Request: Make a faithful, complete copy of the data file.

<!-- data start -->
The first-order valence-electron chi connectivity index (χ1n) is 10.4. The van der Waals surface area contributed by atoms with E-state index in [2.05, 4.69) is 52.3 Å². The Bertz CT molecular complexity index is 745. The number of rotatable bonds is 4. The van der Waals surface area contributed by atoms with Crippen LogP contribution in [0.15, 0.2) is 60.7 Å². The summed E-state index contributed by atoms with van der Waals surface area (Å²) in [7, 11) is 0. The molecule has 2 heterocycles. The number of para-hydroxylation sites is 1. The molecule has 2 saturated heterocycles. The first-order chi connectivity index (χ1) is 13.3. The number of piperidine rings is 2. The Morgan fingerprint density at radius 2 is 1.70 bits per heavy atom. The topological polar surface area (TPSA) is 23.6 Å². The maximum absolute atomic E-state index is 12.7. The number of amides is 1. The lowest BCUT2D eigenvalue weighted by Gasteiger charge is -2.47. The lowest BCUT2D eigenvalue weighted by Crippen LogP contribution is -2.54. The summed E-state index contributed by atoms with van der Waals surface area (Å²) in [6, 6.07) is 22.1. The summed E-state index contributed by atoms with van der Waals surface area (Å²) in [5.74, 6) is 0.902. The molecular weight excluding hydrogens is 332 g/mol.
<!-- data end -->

The first-order valence-electron chi connectivity index (χ1n) is 10.4. The van der Waals surface area contributed by atoms with E-state index in [2.05, 4.69) is 52.3 Å². The Bertz CT molecular complexity index is 745. The number of rotatable bonds is 4. The van der Waals surface area contributed by atoms with Crippen LogP contribution in [0.15, 0.2) is 60.7 Å². The summed E-state index contributed by atoms with van der Waals surface area (Å²) in [7, 11) is 0. The molecule has 2 heterocycles. The number of para-hydroxylation sites is 1. The molecule has 2 saturated heterocycles. The first-order chi connectivity index (χ1) is 13.3. The number of piperidine rings is 2. The Morgan fingerprint density at radius 2 is 1.70 bits per heavy atom. The topological polar surface area (TPSA) is 23.6 Å². The maximum absolute atomic E-state index is 12.7. The number of amides is 1. The lowest BCUT2D eigenvalue weighted by Gasteiger charge is -2.47. The lowest BCUT2D eigenvalue weighted by Crippen LogP contribution is -2.54. The summed E-state index contributed by atoms with van der Waals surface area (Å²) in [6, 6.07) is 22.1. The summed E-state index contributed by atoms with van der Waals surface area (Å²) in [5.74, 6) is 0.902. The molecular weight excluding hydrogens is 332 g/mol.